Newest Technology To Help Save Lives

By WEEK Reporter

May 5, 2011 Updated May 10, 2011 at 10:37 AM CDT

As we countdown to Saturday's Komen Peoria Race for the Cure, we want to show you one of the latest treatments that's saving lives.

Gina Morss introduces you to a LaSalle County woman who is alive today thanks in part to efforts of people who run and walk in the race.

Margo Forney didn't feel a lump. In fact, she felt just fine. Still, the then 54 year old didn't hesitate to get her annual mammogram.

"I had faithfully been going every year for my mammogram and this particular year they asked me to come back in six months and I did...they didn't like the looks of it and wanted to do a biopsy and I said let's do it right now...and got the word." said Margo.

It was early stage breast cancer. That was a year and a half ago. Thanks to medical advancements made possible through fundraising from events like Race for the Cure, the mother of two had some options.

How do your dollars make a difference? Research for treatments like accelerated partial breast irradiation a quicker more targeted form of treatment.

A treatment well suited for patients like Margo who traveled more than an hour from Peru for the special radiation at Methodist Medical Center in Peoria.
She said, "With my job, with working it was going to be so much more convenient and it really was. It was a piece of cake."

Dr. Roby Lal was her radiation oncologist. He said, "It's done twice a day and it's only for a week compared to 5-7 weeks of conventional external beem radiation. So, it's a real time saver for patients."

Here's how it works: a balloon is inserted into the lumpectomy site and filled with saline. A catheter that's connected to the balloon is also attached to a machine that houses the radiation source. A thin wire with a tiny radioactive seed on the end moves up the catheter under precise computer control into the center of the balloon.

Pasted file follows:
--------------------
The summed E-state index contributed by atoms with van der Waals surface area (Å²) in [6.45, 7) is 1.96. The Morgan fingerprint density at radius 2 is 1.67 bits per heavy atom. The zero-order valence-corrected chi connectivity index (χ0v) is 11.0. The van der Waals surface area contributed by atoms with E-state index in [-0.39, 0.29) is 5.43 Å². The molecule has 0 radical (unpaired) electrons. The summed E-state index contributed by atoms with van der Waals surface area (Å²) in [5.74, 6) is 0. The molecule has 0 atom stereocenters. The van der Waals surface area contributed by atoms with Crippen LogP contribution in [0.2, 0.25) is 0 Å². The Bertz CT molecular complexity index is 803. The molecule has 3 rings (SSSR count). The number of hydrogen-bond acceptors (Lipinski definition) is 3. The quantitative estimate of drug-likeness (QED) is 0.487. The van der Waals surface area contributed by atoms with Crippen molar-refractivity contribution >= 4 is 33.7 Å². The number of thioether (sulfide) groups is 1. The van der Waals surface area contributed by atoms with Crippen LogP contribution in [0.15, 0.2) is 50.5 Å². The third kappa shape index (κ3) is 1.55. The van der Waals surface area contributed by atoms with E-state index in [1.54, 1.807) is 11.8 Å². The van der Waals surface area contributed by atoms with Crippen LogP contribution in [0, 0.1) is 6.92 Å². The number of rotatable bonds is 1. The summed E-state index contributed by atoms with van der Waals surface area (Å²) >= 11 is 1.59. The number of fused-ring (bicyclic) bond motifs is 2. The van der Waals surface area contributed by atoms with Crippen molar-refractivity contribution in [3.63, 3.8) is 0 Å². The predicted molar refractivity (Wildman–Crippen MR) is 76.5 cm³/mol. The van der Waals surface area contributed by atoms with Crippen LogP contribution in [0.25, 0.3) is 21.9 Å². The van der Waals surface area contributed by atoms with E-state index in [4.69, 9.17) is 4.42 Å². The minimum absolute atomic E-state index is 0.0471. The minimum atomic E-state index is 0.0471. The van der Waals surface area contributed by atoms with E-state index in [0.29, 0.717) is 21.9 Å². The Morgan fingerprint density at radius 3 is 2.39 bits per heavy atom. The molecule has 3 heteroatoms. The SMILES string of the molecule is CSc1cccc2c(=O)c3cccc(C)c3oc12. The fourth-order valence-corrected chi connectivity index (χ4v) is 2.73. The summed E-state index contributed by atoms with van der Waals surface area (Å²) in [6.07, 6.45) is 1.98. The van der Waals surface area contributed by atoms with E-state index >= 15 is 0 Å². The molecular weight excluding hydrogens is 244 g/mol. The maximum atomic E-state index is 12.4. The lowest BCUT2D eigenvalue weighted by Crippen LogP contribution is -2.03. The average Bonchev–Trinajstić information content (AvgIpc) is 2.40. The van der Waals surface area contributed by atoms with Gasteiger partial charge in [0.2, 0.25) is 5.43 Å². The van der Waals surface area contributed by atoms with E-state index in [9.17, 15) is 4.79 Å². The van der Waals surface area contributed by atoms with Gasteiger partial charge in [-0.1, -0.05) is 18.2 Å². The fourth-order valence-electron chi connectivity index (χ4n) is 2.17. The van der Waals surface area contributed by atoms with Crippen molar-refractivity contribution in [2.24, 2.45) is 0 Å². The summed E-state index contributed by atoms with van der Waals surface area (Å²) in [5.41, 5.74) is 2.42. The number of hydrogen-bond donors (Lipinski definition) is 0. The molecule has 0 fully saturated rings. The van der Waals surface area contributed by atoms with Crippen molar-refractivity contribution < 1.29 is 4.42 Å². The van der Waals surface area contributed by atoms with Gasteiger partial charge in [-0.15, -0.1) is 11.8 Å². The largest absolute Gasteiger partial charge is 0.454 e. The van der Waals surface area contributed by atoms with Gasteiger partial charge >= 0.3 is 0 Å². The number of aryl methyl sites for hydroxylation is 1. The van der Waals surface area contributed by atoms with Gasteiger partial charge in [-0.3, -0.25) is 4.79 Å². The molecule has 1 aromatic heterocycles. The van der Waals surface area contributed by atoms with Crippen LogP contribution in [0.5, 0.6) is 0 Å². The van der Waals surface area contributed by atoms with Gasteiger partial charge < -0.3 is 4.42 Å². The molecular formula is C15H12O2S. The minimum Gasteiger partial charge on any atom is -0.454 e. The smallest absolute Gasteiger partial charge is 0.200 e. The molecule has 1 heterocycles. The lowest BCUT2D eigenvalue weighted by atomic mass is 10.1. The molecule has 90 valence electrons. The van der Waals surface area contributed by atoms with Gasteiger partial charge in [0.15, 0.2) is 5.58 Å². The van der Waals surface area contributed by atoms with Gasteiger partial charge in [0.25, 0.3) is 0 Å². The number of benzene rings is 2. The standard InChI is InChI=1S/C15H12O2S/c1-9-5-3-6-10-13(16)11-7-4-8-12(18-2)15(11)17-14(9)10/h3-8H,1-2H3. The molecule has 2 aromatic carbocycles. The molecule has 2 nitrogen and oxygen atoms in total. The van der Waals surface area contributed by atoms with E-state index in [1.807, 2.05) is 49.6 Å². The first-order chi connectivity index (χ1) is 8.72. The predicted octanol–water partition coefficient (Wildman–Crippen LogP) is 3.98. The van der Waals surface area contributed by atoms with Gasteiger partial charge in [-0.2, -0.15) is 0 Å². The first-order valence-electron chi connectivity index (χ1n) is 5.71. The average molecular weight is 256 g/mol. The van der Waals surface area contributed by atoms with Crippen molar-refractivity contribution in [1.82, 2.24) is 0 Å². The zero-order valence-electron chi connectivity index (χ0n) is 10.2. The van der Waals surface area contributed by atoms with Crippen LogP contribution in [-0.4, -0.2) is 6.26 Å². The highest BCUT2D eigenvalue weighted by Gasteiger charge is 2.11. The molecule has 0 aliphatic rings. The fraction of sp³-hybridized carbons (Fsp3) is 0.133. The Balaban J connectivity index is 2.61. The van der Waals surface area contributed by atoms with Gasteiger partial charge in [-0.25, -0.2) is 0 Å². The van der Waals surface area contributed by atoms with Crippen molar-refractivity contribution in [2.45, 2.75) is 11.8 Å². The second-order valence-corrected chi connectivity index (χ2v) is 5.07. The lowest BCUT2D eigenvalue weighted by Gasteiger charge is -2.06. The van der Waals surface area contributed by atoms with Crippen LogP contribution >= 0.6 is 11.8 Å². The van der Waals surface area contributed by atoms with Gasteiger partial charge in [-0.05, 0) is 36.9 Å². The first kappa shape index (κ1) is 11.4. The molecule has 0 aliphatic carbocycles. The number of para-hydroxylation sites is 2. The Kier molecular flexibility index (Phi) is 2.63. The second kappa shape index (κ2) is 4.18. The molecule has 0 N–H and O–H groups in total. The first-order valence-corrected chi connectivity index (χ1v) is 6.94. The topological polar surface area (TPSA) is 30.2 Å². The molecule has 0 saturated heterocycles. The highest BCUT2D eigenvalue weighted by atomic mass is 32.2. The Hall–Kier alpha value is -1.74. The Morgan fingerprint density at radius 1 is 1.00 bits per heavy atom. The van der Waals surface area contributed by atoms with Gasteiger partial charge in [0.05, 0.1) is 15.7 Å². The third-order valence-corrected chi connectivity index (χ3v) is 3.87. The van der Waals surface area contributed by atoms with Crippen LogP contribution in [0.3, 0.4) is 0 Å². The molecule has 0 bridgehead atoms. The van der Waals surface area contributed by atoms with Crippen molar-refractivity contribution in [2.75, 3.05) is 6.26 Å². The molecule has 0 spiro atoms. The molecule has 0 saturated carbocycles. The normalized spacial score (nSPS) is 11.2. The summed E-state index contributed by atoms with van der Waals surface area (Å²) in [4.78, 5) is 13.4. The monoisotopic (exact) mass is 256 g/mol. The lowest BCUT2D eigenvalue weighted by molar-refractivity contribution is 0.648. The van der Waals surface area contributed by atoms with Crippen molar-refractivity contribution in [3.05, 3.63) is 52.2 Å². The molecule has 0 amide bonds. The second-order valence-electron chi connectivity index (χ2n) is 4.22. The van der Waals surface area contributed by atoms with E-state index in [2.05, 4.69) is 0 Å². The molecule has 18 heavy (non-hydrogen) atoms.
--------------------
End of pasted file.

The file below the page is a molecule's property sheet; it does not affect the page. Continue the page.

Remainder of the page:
The seed irradiates the tumor site and the area immediately surrounding the cavity where tumors are most likely to recur. After the patient receives the prescribed dose of radiation over a 5 to 10 minute period, the seed is removed from the balloon.

"And once my 5 days were done, he pulled the balloon out, put a few little bandaids on it and I was done." said Margo.

Dr. Lal, "At first, I was skeptical because we have long-term data with conventional external beam radiation. So, I really wanted to see the data proof that this was going to be as effective and was really surprised that it's equivalent, so far at least, at five years of using this new technology."

Margo followed up the balloon radiation with herceptin treatments. That targeted breast cancer treatment is something she could do at home in Peru every three weeks. She finished her last treatment in March...and is now celebrating being cancer free.

The balloon radiation costs the same as the traditional treatment and is covered by most insurers. It is only recommended for patients over age 45 who are diagnosed with a tumor less than three centimeters in size. Other restrictions apply.

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